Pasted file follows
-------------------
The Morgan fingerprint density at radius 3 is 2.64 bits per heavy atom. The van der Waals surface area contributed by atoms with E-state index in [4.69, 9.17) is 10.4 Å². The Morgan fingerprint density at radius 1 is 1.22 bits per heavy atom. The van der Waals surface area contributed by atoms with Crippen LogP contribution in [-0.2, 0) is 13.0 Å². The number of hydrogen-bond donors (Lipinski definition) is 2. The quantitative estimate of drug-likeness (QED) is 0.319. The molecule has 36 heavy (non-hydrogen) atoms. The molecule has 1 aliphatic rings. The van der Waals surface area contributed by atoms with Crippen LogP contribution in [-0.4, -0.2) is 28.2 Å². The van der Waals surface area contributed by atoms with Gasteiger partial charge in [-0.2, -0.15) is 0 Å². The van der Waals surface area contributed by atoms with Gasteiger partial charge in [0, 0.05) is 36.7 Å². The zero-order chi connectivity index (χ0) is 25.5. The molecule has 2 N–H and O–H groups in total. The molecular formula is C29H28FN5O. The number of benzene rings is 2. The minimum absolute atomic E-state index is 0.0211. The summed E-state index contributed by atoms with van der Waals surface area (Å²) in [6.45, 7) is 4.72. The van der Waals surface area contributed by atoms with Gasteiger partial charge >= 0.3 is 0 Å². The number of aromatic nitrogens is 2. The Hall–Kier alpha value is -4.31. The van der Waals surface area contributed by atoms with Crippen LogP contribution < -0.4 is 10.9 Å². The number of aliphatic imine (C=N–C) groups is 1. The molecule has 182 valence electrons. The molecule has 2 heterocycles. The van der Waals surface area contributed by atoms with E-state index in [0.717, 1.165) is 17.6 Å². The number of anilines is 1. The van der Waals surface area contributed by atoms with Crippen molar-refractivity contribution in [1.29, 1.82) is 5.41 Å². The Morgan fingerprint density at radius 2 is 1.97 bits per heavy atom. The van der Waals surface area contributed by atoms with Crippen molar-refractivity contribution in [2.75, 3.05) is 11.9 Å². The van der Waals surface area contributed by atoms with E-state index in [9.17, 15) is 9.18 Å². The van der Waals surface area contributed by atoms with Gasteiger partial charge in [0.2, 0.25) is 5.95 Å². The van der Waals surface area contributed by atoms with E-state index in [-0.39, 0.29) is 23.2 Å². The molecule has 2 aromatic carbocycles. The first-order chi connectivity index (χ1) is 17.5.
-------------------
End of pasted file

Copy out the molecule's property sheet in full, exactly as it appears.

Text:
The Morgan fingerprint density at radius 3 is 2.64 bits per heavy atom. The van der Waals surface area contributed by atoms with E-state index in [4.69, 9.17) is 10.4 Å². The Morgan fingerprint density at radius 1 is 1.22 bits per heavy atom. The van der Waals surface area contributed by atoms with Crippen LogP contribution in [-0.2, 0) is 13.0 Å². The number of hydrogen-bond donors (Lipinski definition) is 2. The quantitative estimate of drug-likeness (QED) is 0.319. The molecule has 36 heavy (non-hydrogen) atoms. The molecule has 1 aliphatic rings. The van der Waals surface area contributed by atoms with Crippen LogP contribution in [-0.4, -0.2) is 28.2 Å². The van der Waals surface area contributed by atoms with Gasteiger partial charge in [-0.2, -0.15) is 0 Å². The van der Waals surface area contributed by atoms with Gasteiger partial charge in [0, 0.05) is 36.7 Å². The zero-order chi connectivity index (χ0) is 25.5. The molecule has 2 N–H and O–H groups in total. The molecular formula is C29H28FN5O. The number of benzene rings is 2. The minimum absolute atomic E-state index is 0.0211. The summed E-state index contributed by atoms with van der Waals surface area (Å²) in [6.45, 7) is 4.72. The van der Waals surface area contributed by atoms with Gasteiger partial charge >= 0.3 is 0 Å². The number of aromatic nitrogens is 2. The Hall–Kier alpha value is -4.31. The van der Waals surface area contributed by atoms with Crippen LogP contribution < -0.4 is 10.9 Å². The number of aliphatic imine (C=N–C) groups is 1. The molecule has 182 valence electrons. The molecule has 2 heterocycles. The van der Waals surface area contributed by atoms with E-state index in [0.717, 1.165) is 17.6 Å². The number of anilines is 1. The van der Waals surface area contributed by atoms with Crippen molar-refractivity contribution in [1.29, 1.82) is 5.41 Å². The Morgan fingerprint density at radius 2 is 1.97 bits per heavy atom. The van der Waals surface area contributed by atoms with Crippen molar-refractivity contribution in [2.75, 3.05) is 11.9 Å². The van der Waals surface area contributed by atoms with E-state index in [9.17, 15) is 9.18 Å². The van der Waals surface area contributed by atoms with Gasteiger partial charge in [0.2, 0.25) is 5.95 Å². The van der Waals surface area contributed by atoms with E-state index in [-0.39, 0.29) is 23.2 Å². The molecule has 2 aromatic carbocycles. The first-order chi connectivity index (χ1) is 17.5.